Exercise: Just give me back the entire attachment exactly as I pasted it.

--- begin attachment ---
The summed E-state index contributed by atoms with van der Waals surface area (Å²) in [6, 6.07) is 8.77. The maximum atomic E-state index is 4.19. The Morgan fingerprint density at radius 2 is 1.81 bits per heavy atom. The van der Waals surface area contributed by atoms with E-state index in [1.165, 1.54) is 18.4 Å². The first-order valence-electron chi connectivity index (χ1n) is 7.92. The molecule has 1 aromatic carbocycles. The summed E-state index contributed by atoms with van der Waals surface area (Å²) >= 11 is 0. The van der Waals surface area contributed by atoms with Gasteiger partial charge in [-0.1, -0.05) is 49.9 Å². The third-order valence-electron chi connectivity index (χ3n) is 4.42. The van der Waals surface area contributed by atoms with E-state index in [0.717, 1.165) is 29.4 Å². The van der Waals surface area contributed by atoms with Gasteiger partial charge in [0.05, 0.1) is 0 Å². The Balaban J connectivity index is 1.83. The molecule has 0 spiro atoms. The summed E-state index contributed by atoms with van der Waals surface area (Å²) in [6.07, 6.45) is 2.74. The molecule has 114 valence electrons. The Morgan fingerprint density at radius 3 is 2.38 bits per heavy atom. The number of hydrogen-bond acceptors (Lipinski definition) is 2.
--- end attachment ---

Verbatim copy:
The summed E-state index contributed by atoms with van der Waals surface area (Å²) in [6, 6.07) is 8.77. The maximum atomic E-state index is 4.19. The Morgan fingerprint density at radius 2 is 1.81 bits per heavy atom. The van der Waals surface area contributed by atoms with E-state index in [1.165, 1.54) is 18.4 Å². The first-order valence-electron chi connectivity index (χ1n) is 7.92. The molecule has 1 aromatic carbocycles. The summed E-state index contributed by atoms with van der Waals surface area (Å²) >= 11 is 0. The van der Waals surface area contributed by atoms with Gasteiger partial charge in [-0.1, -0.05) is 49.9 Å². The third-order valence-electron chi connectivity index (χ3n) is 4.42. The van der Waals surface area contributed by atoms with E-state index in [0.717, 1.165) is 29.4 Å². The van der Waals surface area contributed by atoms with Gasteiger partial charge in [0.05, 0.1) is 0 Å². The Balaban J connectivity index is 1.83. The molecule has 0 spiro atoms. The summed E-state index contributed by atoms with van der Waals surface area (Å²) in [6.07, 6.45) is 2.74. The molecule has 114 valence electrons. The Morgan fingerprint density at radius 3 is 2.38 bits per heavy atom. The number of hydrogen-bond acceptors (Lipinski definition) is 2.